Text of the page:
In conclusion, we have measured the nearfield mediated heat flux between a gold coated nearfield scanning microscope tip and a gold sample at distances of a few nanometres. The measured values for the heat flux are four orders of magnitude larger than predicted by fluctuational electrodynamics and five orders of magnitude larger than the black body value. The observed heat transfer is highly localized with a characteristic length scale of a few nanometres (see Supplementary Note 6). Therefore, it is predestined for applications like heat assisted magnetic recording with a pit size of about 25 nm^{2} which corresponds to a storage density of 25 Tb in^{−2}. A comparison with current models of phonon tunnelling shows that they can explain why the heat flux can be much larger than predicted by fluctuational electrodynamics, but these models typically predict an algebraic decay of the heat flux which is in contradiction to the measured decay. Given the current lack of appropriate theoretical models that can span this range of distances and geometries, the question of whether the measured heat flux can be explained by phonon or photon tunnelling, or whether there is yet another unknown mechanism at play, remains open. We hope, however, that this work along with previous results on a related experiment^{15}, provide the basis and motivation for further theoretical exploration of heat transfer mechanisms in this crossover regime where both radiative and conductive effects can coexist and are greatly affected by geometry.
Methods
Characterization and calibration of the probe
We use 1ωmeasuring techniques along with an adapted hotwire method. In a first step our probe is characterized in situ just before the actual measurement to obtain the ratio ɛ between the heat flux through the probe and the hereby generated thermoelectric voltage V_{th}. To this end, we use 1ωmeasuring techniques along with an adapted hotwire method. The details of this calibration method can be found in ref. 35. For the NSThM probe used in our measurements we find a calibration factor of ɛ=0.43 μW per μV. The heat flux through the probe is given by P=ɛV_{th}. The purely nearfield contribution to the heat transfer is detected by subtracting the heat flux at larger distances (typically a few tens of nanometres) realizing that the nearfield effect has fallen below the detection limit at these distances. Our calibration method enables us to measure absolute heat fluxes between the probe and the sample with a relative uncertainty of about 14% (details of the error analysis leading to this uncertainty can be found in ref. 35).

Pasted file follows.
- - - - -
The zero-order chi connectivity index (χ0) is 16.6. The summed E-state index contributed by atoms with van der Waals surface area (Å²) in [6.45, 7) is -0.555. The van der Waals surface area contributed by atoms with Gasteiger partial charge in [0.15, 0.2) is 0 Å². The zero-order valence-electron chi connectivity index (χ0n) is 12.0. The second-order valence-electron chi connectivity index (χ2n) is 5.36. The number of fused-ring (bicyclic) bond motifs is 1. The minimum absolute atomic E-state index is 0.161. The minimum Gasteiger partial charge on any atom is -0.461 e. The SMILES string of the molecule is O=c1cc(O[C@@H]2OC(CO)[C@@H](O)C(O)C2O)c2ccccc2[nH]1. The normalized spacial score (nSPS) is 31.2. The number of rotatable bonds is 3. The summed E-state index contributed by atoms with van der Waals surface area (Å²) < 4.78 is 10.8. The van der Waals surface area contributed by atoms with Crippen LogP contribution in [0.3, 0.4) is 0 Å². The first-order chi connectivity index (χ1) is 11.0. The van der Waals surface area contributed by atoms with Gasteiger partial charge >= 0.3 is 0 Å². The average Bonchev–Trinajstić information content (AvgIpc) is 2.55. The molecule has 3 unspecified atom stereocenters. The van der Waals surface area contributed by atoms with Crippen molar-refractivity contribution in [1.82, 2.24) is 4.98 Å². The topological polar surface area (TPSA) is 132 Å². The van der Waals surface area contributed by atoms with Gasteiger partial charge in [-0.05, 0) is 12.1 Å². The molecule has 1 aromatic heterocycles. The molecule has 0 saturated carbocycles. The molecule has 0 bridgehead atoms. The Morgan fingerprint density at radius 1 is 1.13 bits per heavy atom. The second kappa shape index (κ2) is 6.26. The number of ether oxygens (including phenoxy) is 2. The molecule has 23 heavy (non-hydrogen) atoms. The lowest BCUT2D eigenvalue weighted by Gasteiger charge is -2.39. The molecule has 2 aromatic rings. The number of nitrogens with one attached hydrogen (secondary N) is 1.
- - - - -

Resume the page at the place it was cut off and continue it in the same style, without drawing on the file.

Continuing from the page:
Characterization of the sample
The sample used in our measurement consists of a 200 nm Au layer deposited ex situ via ebeam evaporation on a cleaved and heated mica substrate, leading to a monocrystalline Au(111) surface. After cleaning (sputtering with Ar ions and annealing) it shows wide atomically flat areas and the common 22 × surface reconstruction (see Supplementary Note 2). In a next step, the sample is cooled down to 120 K, while the probe is held close to ambient temperature leading to a probesample temperature difference of ΔT=160 K.
Measurement of the heat flux